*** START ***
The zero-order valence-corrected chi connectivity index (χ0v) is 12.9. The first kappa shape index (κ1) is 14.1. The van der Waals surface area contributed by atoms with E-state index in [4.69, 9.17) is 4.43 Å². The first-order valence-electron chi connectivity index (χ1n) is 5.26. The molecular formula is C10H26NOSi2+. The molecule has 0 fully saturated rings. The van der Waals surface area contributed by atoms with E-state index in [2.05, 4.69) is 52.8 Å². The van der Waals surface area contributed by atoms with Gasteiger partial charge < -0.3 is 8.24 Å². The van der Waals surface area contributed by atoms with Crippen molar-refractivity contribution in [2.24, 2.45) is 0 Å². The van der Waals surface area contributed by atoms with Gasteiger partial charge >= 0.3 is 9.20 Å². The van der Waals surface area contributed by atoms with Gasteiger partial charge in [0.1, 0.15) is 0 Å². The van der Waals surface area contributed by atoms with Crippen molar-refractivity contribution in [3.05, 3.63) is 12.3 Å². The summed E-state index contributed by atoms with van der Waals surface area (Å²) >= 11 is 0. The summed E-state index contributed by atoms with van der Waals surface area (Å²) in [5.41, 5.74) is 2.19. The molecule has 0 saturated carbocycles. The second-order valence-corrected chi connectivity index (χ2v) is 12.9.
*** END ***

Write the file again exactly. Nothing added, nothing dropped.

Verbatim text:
The zero-order valence-corrected chi connectivity index (χ0v) is 12.9. The first kappa shape index (κ1) is 14.1. The van der Waals surface area contributed by atoms with E-state index in [4.69, 9.17) is 4.43 Å². The first-order valence-electron chi connectivity index (χ1n) is 5.26. The molecular formula is C10H26NOSi2+. The molecule has 0 fully saturated rings. The van der Waals surface area contributed by atoms with E-state index in [2.05, 4.69) is 52.8 Å². The van der Waals surface area contributed by atoms with Gasteiger partial charge < -0.3 is 8.24 Å². The van der Waals surface area contributed by atoms with Crippen molar-refractivity contribution in [2.24, 2.45) is 0 Å². The van der Waals surface area contributed by atoms with Gasteiger partial charge >= 0.3 is 9.20 Å². The van der Waals surface area contributed by atoms with Gasteiger partial charge in [0.1, 0.15) is 0 Å². The van der Waals surface area contributed by atoms with Crippen molar-refractivity contribution in [3.05, 3.63) is 12.3 Å². The summed E-state index contributed by atoms with van der Waals surface area (Å²) >= 11 is 0. The summed E-state index contributed by atoms with van der Waals surface area (Å²) in [5.41, 5.74) is 2.19. The molecule has 0 saturated carbocycles. The second-order valence-corrected chi connectivity index (χ2v) is 12.9.